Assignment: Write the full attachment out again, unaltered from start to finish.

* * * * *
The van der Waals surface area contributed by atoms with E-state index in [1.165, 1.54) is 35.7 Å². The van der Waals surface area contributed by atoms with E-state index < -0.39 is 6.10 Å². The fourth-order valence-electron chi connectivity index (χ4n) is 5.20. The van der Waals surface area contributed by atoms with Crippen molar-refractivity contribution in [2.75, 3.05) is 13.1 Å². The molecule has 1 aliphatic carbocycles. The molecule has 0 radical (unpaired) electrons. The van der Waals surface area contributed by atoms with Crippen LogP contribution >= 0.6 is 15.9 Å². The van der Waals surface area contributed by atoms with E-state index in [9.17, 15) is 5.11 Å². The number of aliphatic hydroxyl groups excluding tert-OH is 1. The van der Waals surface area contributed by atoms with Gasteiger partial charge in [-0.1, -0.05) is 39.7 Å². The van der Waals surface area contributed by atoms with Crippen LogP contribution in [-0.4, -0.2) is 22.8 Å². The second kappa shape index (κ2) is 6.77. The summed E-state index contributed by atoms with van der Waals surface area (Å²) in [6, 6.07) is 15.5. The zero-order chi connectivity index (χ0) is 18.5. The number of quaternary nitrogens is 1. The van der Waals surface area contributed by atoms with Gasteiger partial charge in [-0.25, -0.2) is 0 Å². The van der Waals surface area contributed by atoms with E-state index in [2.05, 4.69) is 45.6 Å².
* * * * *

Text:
The van der Waals surface area contributed by atoms with E-state index in [1.165, 1.54) is 35.7 Å². The van der Waals surface area contributed by atoms with E-state index < -0.39 is 6.10 Å². The fourth-order valence-electron chi connectivity index (χ4n) is 5.20. The van der Waals surface area contributed by atoms with Crippen molar-refractivity contribution in [2.75, 3.05) is 13.1 Å². The molecule has 1 aliphatic carbocycles. The molecule has 0 radical (unpaired) electrons. The van der Waals surface area contributed by atoms with Crippen LogP contribution >= 0.6 is 15.9 Å². The van der Waals surface area contributed by atoms with E-state index in [9.17, 15) is 5.11 Å². The number of aliphatic hydroxyl groups excluding tert-OH is 1. The van der Waals surface area contributed by atoms with Gasteiger partial charge in [-0.1, -0.05) is 39.7 Å². The van der Waals surface area contributed by atoms with Crippen LogP contribution in [-0.4, -0.2) is 22.8 Å². The second kappa shape index (κ2) is 6.77. The summed E-state index contributed by atoms with van der Waals surface area (Å²) in [6, 6.07) is 15.5. The zero-order chi connectivity index (χ0) is 18.5. The number of quaternary nitrogens is 1. The van der Waals surface area contributed by atoms with Gasteiger partial charge in [-0.25, -0.2) is 0 Å². The van der Waals surface area contributed by atoms with E-state index in [2.05, 4.69) is 45.6 Å².